Women are just supposed to just jerk off to our own smug sense of satisfaction, day in and day out, until we’re just piles of Boniva dust.
When I turned 28, everyone started asking me when I was going to have a baby.
No, wait, stay with me — I know you’re like, “Great, another one of those fucking essays about how it’s okay to not have babies, JESUS CHRIST LADY, HAVE THE BABY OR DON’T HAVE THE BABY! IT’S 110 DEGREES IN OREGON AND CALIFORNIA’S CONSTANTLY ON FIRE! NO ONE GIVES A FUCK IF YOU CREATE ANOTHER BEING WHO MUST EXPERIENCE THE UNENDING NIGHTMARE OF HUMAN CONSCIOUSNESS, OKAY!??”
But this isn’t that, I swear. I tried to start this essay the way you’d usually start an essay about a cultural topic — by trying to set the historical scene, give some background, yadda yadda yadda — but why bother? You were there.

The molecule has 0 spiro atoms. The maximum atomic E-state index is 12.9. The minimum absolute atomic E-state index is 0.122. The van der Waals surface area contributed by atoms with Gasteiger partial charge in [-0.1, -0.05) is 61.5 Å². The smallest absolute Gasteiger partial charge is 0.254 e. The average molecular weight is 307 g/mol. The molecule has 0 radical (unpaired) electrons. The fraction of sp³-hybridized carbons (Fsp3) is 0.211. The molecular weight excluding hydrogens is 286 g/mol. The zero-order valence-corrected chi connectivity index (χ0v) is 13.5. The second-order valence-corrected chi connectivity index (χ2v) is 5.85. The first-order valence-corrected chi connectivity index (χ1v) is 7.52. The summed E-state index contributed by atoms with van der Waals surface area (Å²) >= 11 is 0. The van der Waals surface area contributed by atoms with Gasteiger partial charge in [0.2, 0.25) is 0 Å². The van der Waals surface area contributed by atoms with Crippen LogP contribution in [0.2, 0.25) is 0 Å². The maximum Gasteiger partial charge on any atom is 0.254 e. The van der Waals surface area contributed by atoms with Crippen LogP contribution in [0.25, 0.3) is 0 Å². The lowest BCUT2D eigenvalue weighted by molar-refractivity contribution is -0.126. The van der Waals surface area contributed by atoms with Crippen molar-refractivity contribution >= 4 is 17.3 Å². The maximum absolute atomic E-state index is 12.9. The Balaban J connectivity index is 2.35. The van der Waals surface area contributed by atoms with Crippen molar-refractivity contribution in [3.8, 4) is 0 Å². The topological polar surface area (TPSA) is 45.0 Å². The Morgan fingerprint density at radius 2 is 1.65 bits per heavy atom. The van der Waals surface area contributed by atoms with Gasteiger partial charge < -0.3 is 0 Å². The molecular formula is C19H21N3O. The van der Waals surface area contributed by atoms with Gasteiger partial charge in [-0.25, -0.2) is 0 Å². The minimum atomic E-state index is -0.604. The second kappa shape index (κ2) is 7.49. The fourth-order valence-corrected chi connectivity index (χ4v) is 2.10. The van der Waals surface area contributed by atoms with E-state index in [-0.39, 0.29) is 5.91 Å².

If you’re reading this, you were there when, in 2014, Nasty Gal founder Sophia Amoroso wrote a book called #GirlBoss — a youthful update of Sheryl Sandberg’s bestselling 2013 empowerment-through-middle-management tome, Lean In. You were there, too, when Amoroso’s book sold half a million copies and got turned into a turd-ish, one-season Netflix comedy. And you were there, still (possibly in your Kings of Leon t-shirt), in the years that followed—years when a bazillion young women who were already rich but would like to become richer began shilling feminist suitcases and feminist yoga pants and feminist day planners and feminist underwear and feminist memberships to Barbie’s Dream Holiday Inn Business Center.
And you were definitely there when the whole thing came tumbling down, as expose after expose after expose revealed how girlbosses weren’t enlightened leaders at all—instead, they dished out abuse, upheld harmful business practices, and replicated the same exploitative power structures as every manboss. It turns out that absolute Instagram power corrupts absolutely.